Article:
Giving Compass' Take:
- Kaushik Basu discusses the need to continue focusing on COVID-related economic problems, which could still plague poor countries long after the pandemic is over.
- How can donors help prevent the “Great Divergence,” where rich countries recover strongly while poor countries struggle, from playing out as predicted?
- Read about redistributing surplus COVID-19 vaccines to poor countries.
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The world is currently transfixed by the second wave of the COVID-19 pandemic sweeping through many regions, especially Asia, Africa, and South America. But, focused as we are on the public-health crisis, we risk overlooking pandemic-related economic problems that could plague developing countries long after the wave has receded.
At the global level, the International Monetary Fund has warned of a “Great Divergence,” whereby rich countries recover strongly while others flounder. Recent evidence suggests that several advanced economies, notably the United States, and a few developing countries, like Vietnam, Thailand, and Bangladesh, seem to be pulling out of the crisis and could grow faster than they did before the pandemic. But many emerging economies and low-income countries are likely to languish for a long time.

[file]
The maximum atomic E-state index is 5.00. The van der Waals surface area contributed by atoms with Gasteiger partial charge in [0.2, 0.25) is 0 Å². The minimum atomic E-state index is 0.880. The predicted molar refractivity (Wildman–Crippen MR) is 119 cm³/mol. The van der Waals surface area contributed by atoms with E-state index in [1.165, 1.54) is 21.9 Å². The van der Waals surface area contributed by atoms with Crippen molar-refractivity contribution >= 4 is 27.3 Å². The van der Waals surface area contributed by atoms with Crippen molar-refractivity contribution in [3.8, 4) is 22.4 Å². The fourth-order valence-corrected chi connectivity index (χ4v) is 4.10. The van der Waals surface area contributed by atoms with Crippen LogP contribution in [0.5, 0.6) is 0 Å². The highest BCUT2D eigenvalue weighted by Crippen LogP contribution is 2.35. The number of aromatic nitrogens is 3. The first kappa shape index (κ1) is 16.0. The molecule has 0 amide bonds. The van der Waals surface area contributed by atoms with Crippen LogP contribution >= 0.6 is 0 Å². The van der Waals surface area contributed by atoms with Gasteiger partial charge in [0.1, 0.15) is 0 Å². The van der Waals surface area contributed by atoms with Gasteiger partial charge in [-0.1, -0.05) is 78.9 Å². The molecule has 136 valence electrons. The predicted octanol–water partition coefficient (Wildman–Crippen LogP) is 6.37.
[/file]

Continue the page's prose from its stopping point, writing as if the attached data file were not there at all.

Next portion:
A Great Divergence is visible even within economies. The pandemic has punished sectors such as hospitality, travel, and tourism, and boosted others like pharmaceuticals, digital platforms, and networking technology. It is therefore not surprising that many rich people, including those who are good at navigating equity markets, have actually emerged from the crisis better off, while the poor have borne the brunt of its impact.
Therein lies the real danger. Unlike a pandemic that puts rich and poor alike at risk, the kind of economic crisis currently simmering in much of the developing world does not affect the rich as much and therefore does not generate headlines and is easy to disregard—that is, until it can no longer be ignored.
Sure enough, evidence of trouble is beginning to mount. Emerging economies everywhere face rising debts, and some, like Zambia and Argentina, have already defaulted. In 2020, Latin America’s economy contracted by 7.7 percent; the Philippines and India took even bigger hits, registering growth rates of -9.5 percent and -9.6 percent, respectively. And the World Bank estimates that the pandemic may have pushed up to 40 million people in Africa into extreme poverty.
Read the full article about post-pandemic economic whiplash by Kaushik Basu at Brookings.